It is another object of the present invention to maintain a database of device or software configuration information, such as peripherals and applications, that may be classified as either acceptable or unacceptable configurations of setups for a consumer to have prior to gaining permission to access digital content. Specifically, in accordance with a DVP system of the present invention, the database is used to determine if a particular device configuration poses a threat to the digital media that have been requested. For example, if a digital recording device is attached to the user's PC, then the present invention may be programmed to determine that a threat exists, and the request for digital media is denied. In the case an unknown configuration is detected, the database is updated, and a threat examination process is preferably carried out that result in an expansion of the system's ability to accurately detect and respond to potential threats.
 One advantage of the present invention is security of protected information, copyright information, and media services. Specifically, the present invention ensures that information is only sent to and can be accessed only by parties whose configuration and setup are approved by the owner of the digital content to be delivered. Furthermore, this system ensures that media may only be presented on devices approved by the asset owner. This system prevents the unauthorized copying or reproduction of information displayed on an individual's PC or media display devices such as a television.
 It is another object of the present invention to notify digital content owners when an unapproved user, device, or activity is taking place, and allows the digital content owner to respond as required, with an appropriate security policy or measure.
 While the embodiments of the present invention are preferably used in conjunction with Video On Demand (VOD) systems, the present invention is widely applicable to any other system in which digital media content is delivered from one party to another. In particular, the invention may be employed in any application in which digital media are delivered to personal computers (“PC”), set top boxes (“STB”), or similar devices, in which there is an interest on the part of the rights-holder or owner to protect the digital media from unauthorized reproduction or usage. A system in accordance with the present invention may be employed regardless of the means by which the digital media are delivered to the client device, and can be employed as .an additional layer of digital media protection scheme beyond conventional protection systems against piracy.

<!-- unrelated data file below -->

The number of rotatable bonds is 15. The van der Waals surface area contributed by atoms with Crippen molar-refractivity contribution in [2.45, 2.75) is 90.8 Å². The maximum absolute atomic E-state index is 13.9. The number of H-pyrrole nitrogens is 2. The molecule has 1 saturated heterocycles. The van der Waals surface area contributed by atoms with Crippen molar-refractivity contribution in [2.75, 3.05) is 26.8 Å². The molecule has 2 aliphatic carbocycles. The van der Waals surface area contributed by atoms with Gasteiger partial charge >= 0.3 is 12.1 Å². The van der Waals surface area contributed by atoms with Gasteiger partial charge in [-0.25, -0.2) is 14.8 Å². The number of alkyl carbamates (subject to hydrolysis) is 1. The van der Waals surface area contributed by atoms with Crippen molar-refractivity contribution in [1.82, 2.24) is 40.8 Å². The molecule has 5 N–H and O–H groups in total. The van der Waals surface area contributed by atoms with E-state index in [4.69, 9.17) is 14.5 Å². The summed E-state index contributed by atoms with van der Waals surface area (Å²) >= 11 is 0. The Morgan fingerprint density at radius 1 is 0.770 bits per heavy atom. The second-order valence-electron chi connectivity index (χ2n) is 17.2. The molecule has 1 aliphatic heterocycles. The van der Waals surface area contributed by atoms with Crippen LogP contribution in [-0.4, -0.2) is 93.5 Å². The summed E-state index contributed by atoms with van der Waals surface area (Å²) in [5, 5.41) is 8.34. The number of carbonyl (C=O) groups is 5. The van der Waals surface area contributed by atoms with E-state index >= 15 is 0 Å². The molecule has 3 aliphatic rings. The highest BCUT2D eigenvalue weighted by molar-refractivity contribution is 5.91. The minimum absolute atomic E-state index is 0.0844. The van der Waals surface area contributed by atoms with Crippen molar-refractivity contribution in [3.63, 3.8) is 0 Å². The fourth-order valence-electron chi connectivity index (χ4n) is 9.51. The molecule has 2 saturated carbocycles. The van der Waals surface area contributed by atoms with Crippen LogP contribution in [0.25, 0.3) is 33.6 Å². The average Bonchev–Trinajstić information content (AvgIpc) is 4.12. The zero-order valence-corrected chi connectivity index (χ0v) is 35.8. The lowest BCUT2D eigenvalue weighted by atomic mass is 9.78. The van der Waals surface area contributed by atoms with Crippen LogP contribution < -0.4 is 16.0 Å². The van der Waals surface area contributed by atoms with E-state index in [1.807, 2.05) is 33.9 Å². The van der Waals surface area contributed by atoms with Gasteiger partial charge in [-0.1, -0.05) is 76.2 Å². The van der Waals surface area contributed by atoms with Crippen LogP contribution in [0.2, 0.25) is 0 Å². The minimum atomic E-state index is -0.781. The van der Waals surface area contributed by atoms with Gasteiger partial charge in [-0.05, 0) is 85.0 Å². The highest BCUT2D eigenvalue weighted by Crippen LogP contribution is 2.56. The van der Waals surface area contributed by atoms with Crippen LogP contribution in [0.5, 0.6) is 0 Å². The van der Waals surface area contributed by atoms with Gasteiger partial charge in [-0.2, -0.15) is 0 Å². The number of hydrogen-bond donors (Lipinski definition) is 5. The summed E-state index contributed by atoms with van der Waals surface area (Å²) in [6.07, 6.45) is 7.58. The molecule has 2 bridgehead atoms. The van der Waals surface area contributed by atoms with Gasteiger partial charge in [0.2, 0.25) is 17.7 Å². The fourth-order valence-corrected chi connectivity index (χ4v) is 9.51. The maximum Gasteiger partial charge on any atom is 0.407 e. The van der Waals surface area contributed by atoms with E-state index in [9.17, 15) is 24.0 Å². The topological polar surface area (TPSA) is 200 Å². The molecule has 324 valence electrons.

FIG. 1 is an illustration of a possible path for digital content from a computer to encoded VCD;
FIG. 2 is an illustration of a possible recording or reproduction scheme using digital-to-analog converting devices;
FIG. 3 is an illustration of the architecture of a digital verification and protection (“DVP”) system in accordance with the preferred embodiment of the present invention;
FIG. 4 is an illustration of the operating characteristics of a DVP system in accordance with the preferred embodiment of the present invention;
FIG. 5 is another illustration of the operating characteristics of a DVP system in accordance with the preferred embodiment of the present invention;
FIG. 6 is yet another illustration of the operating characteristics of a DVP system in accordance with the preferred embodiment of the present invention;
FIG. 7 is an illustration of the architecture of the DVP system in accordance with an alternative embodiment of the present invention;
FIG. 8 is an illustration of the architecture of the DVP system in accordance with another alternative embodiment of the present invention;
FIG. 9 is an illustration of a specific implementation of the DVP system in accordance with the preferred embodiment of the present invention;
FIG. 10 is an illustration of another specific implementation of the DVP system in accordance with the preferred embodiment of the present invention;
FIG. 11 is an illustration of another specific implementation of the DVP system in accordance with the preferred embodiment of the present invention;
FIG. 12 is an illustration of yet another specific implementation of the DVP system in accordance with the preferred embodiment of the present invention;